As I’ve learned more about environmental policies in Pennsylvania, I’ve become more involved in the Sierra Club’s advocacy and education work. I have conducted extensive campaign finance research, including compiling information about major donors to environmental champions so that the Sierra Club can foster sustainable financial support for key legislators. To encourage grassroots engagement, I’ve spent some time phone banking and asking volunteers to call their senators in opposition to a bill that would prohibit the DEP from capping carbon dioxide. In addition, much of my day is spent reading bills, taking notes from virtual hearings/meetings, and working on my power mapping project. I have found power mapping especially interesting; this work entails identifying which legislators to target to help advance the Sierra Club’s goals.
So far, I have developed and improved my adaptability and organizational skills. These transferable skills have been honed partly as a result of the remote environment, which has posed challenges and taught me to be more flexible. As I have several different projects going on and tabs open at the same time, I’m learning to better organize my work and quickly shift between tasks when needed. My communication skills are also improving—I find it easier now to be more direct, confident, and articulate.
Regarding technical/hard skills, I have become more adept at utilizing tools such as Hustle and Google Workspace. I have created several spreadsheets and learned to make them more user-friendly through a linked Google Doc, for example. As a result of reading policies and discussing bills with my supervisor, I’m developing stronger analysis and critical thinking skills.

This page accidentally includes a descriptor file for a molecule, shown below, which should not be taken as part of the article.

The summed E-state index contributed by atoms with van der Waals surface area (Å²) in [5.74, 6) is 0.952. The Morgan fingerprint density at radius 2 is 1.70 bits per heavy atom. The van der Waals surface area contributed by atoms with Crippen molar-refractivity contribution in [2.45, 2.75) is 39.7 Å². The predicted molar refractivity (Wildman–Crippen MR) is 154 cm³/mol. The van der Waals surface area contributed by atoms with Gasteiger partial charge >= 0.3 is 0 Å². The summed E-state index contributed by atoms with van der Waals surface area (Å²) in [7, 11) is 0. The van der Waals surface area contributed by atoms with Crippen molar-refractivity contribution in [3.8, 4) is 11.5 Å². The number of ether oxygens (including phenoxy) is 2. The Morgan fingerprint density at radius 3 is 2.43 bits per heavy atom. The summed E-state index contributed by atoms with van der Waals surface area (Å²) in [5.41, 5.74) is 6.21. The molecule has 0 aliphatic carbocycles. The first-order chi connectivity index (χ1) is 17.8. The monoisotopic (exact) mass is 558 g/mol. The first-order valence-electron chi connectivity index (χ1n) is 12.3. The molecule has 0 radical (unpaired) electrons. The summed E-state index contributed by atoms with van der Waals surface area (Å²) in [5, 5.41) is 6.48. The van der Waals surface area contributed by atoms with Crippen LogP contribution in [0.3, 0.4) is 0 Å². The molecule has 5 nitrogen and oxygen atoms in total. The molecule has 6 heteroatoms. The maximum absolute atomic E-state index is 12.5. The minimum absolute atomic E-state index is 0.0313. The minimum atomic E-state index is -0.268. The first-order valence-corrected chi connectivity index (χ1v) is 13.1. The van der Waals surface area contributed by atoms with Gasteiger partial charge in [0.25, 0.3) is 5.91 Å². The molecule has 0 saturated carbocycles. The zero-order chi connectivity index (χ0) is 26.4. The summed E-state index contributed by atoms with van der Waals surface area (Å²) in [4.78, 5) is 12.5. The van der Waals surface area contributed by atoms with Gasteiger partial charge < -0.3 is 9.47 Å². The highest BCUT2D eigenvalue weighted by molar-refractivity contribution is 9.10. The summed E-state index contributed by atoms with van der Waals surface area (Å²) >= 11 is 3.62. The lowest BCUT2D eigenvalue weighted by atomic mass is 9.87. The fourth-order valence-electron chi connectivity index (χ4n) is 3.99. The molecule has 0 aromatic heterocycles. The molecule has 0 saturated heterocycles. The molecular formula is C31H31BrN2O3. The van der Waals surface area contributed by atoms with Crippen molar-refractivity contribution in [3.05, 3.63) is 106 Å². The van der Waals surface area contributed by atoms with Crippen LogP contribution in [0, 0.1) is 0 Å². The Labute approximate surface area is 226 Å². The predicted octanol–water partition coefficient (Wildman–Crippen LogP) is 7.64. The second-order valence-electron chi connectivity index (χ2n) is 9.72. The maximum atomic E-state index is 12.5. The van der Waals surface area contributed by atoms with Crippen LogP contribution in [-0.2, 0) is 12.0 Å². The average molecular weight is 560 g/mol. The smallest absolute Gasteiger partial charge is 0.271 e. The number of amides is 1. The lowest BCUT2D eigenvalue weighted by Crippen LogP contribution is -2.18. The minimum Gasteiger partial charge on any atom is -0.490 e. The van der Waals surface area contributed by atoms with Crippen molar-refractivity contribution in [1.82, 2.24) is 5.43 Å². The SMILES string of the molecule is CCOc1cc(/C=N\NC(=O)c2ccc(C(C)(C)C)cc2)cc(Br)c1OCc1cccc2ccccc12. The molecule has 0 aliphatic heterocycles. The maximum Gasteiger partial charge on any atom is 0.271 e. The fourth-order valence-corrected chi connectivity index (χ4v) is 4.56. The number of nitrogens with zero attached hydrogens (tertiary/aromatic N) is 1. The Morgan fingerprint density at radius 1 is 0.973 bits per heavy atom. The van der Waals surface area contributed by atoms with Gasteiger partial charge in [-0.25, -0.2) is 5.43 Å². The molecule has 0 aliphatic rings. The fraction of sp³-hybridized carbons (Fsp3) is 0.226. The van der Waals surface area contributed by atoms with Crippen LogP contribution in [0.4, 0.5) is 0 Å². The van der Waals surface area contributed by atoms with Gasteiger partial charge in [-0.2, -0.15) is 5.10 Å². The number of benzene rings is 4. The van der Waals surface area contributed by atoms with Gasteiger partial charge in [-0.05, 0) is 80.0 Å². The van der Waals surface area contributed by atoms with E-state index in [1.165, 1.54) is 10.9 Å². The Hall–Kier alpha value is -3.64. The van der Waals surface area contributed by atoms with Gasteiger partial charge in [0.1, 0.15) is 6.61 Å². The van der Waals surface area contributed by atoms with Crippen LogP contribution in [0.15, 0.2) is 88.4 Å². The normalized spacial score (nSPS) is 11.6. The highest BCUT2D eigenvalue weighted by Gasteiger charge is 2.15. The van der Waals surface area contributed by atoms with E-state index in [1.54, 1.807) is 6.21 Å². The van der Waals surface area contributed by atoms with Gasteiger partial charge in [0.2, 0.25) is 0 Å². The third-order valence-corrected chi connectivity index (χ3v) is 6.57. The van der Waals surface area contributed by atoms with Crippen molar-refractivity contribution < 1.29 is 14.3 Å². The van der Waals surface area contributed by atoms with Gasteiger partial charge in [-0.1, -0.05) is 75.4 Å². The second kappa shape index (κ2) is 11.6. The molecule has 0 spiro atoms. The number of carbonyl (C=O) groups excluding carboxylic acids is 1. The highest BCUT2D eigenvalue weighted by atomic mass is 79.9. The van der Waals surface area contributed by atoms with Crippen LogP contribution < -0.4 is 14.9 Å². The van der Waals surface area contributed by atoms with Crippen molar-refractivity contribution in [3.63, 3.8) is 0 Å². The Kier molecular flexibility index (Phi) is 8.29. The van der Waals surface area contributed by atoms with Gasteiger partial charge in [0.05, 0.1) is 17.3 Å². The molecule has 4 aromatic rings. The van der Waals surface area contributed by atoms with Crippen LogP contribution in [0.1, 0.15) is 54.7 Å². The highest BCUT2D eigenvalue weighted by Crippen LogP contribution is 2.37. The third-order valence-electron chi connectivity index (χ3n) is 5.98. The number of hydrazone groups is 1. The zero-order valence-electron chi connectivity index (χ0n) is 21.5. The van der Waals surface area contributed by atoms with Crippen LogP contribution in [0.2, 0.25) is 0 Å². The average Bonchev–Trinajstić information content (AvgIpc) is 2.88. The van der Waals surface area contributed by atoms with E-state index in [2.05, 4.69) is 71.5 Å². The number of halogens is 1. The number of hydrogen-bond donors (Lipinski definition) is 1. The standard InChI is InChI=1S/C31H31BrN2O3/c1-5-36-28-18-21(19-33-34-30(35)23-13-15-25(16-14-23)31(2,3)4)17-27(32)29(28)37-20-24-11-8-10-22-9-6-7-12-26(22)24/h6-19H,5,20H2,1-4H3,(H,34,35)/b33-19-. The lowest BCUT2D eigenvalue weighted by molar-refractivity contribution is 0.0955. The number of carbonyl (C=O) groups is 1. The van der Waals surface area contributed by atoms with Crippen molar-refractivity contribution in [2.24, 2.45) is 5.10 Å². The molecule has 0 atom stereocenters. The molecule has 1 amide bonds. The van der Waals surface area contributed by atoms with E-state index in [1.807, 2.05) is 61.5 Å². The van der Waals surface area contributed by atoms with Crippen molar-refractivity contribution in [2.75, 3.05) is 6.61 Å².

Prior to this internship experience, I would have described myself as a democratic leader who encourages participation and listens to the input of each group member. An introvert, I tend to listen to others and consider several perspectives before making a decision, so I am a very thoughtful leader. This internship has helped me learn to take initiative in my work and importantly, to be firmer in asking others to take action. For example, phone banking was a difficult task for me, but each call was easier and I gained confidence from calls with successful outcomes.
At times, my assignments are a bit ambiguous and my time is unstructured. I prefer to have a schedule and know exactly what is expected of me, so the freedom and lack of clear directions in my internship has been challenging. However, I’ve come to enjoy being able to take charge of projects, such as the power mapping research, and make them my own. For me, vague instructions can be frustrating, but I navigate this kind of situation by asking clarifying questions, sending drafts to my supervisor for feedback, and taking advantage of every opportunity to be creative. I have also learned to seek out experiences that will assist me with my future career, such as meeting individually with other Sierra Club staff whose work interests me.
I have just a few weeks remaining in my internship and look forward to finalizing my projects, connecting further with volunteers, and becoming a better environmental advocate. The leadership and communication skills I have gained from this position will surely be an asset to my future career and aspirations.